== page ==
Tamara Ghandour (23:49):

Have you seen this? So it’s really cool. So the professor, um, split the class in half, half the class got graded on quantity, like just number of photos submitted, the other half got graded on quality, the perfect photo. So as you can imagine, the group that was given, the quantity came, came up with the most brilliant photos actually got higher grades than the ones that were super worried about the right photo, right? Cause they were analyzing and judging all the time where this group was free to experiment and play and test. So quantity first, innovation first, judging later, you know, talking about game of fire and game gamification of this whole process. You even talk about, you know, playing around with words, having word games. Tell us a little bit about that. So this is why I’d say one of our, um, our communities and everyday innovators as we call them, cause for us, right, it’s everyday people like you and me.

Tamara Ghandour (24:43):

It’s not just the Steve jobs. In fact, I’ll just tell you in the book, we don’t even talk about Steve jobs. Elon Musk, like I referenced them to say that I’m not talking about them and that’s it because they’re amazing. They’re genius, but they’re not us. I want us to have innovation. So here’s the beauty of word games and it it’s the same. Um, it has the same kind of philosophy as the look always. We were just talking about here’s what happens. So Jim, give me a, give me a challenge to solve. Like just give me a question like how do I whatever, like something you, our listeners would be thinking about how do I move to remote, how do I move from, okay, something we are all thinking about right now and hopefully we can have a chance to talk about innovation and crisis because we are all on lockdown in the middle level.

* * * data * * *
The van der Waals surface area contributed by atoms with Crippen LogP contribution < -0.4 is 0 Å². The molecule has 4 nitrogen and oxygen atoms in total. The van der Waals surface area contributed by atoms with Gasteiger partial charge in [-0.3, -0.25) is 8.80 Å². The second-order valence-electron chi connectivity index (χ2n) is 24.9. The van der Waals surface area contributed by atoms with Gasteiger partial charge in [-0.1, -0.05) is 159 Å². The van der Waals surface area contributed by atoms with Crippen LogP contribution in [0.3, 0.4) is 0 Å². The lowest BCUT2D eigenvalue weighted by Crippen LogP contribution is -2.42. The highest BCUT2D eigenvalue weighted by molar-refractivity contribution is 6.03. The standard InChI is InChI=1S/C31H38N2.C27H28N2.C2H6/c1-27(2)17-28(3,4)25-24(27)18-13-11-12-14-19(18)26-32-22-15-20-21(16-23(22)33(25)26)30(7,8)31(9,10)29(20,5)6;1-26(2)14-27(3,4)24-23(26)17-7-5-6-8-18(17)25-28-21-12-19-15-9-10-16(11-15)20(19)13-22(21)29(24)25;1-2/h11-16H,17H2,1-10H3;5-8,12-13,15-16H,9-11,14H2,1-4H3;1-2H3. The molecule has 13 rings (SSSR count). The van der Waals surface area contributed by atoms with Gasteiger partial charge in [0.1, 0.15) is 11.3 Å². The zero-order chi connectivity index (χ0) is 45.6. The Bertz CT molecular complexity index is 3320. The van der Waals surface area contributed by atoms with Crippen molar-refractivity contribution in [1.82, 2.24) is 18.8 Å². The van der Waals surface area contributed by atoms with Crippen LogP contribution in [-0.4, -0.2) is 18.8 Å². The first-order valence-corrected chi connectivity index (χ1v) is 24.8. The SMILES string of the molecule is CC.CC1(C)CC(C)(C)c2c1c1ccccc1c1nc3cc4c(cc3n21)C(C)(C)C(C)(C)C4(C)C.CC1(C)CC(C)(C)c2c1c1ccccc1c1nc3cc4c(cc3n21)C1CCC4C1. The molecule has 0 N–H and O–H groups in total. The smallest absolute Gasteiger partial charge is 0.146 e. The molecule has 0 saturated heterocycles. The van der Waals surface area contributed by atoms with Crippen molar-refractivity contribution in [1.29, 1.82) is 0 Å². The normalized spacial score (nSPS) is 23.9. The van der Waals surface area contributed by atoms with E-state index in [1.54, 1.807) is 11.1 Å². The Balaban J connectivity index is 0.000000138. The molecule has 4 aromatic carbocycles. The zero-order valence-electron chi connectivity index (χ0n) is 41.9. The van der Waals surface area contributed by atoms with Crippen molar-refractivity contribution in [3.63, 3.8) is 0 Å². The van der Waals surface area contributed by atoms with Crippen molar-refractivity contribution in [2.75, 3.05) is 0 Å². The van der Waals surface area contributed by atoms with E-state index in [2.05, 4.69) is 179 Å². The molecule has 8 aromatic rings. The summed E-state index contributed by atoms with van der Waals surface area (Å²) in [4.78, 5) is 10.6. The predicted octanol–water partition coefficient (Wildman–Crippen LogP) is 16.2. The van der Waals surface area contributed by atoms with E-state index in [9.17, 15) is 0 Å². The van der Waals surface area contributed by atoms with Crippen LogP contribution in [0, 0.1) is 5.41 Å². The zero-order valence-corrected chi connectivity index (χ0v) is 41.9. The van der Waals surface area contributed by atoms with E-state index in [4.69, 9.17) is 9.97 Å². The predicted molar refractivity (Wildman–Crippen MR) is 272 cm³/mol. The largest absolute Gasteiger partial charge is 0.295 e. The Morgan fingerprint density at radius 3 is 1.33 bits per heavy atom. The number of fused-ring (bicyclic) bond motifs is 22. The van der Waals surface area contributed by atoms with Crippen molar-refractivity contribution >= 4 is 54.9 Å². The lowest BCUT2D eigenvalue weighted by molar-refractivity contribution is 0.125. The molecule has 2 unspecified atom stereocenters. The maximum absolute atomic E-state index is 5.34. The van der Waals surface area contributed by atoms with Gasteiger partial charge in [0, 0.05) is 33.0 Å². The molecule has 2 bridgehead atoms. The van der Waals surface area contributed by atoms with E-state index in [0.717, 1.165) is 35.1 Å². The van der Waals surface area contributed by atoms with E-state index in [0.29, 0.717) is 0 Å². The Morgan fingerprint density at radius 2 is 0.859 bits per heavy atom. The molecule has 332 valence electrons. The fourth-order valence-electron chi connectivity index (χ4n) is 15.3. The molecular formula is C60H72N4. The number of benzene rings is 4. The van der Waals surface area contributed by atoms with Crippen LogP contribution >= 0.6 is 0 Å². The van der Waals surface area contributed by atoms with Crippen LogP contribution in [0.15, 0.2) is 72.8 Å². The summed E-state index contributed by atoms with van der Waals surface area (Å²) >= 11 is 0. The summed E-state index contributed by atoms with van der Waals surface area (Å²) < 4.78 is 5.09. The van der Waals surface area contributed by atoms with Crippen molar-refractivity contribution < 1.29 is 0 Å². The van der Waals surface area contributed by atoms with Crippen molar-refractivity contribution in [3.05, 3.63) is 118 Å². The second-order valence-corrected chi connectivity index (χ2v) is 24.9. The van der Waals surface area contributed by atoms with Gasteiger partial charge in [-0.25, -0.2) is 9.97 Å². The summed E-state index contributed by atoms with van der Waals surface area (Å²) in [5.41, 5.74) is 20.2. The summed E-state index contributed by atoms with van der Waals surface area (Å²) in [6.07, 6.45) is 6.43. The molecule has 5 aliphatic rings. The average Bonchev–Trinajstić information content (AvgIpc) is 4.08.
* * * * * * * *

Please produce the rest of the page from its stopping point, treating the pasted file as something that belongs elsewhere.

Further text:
Tamara Ghandour (25:29):

I’m, I’m, how do I move to remote? So great question. Here’s the thing though, if that’s the only question we try to answer again, we’re going to go down one path and answer it one way. So I like to play Madlibs with the questions I asked and I like to answer all the questions. So instead of how do I move to remote, I might say, how do I leverage remote? That takes me to a whole different path of thinking, right? Again, it opens up that lens to give you more ideas and more thinking. How do I minimize remote? Like you can flip it in a lot of different ways. What we find is that when we do that right, we expand our thinking so much. I mean we always start, um, a little narrow and that’s okay, right? That’s human nature. And then we go expanding span.

Tamara Ghandour (26:18):

And I think it is unrealistic to think that we’re going to suddenly leap into the disruptive solution, right? We’ve got to start here and work our way out and that’s okay. Um, but playing word games, simple Madlibs can give you whole new ways of thinking about things and all you have to do is change one, maybe two words in a sentence. And you get there because you know, the thing I always found frustrating is innovation experts would say, you know, your, your solutions are only good as your questions. And I was in the audience like, well what questions am I supposed to ask? Like how am I su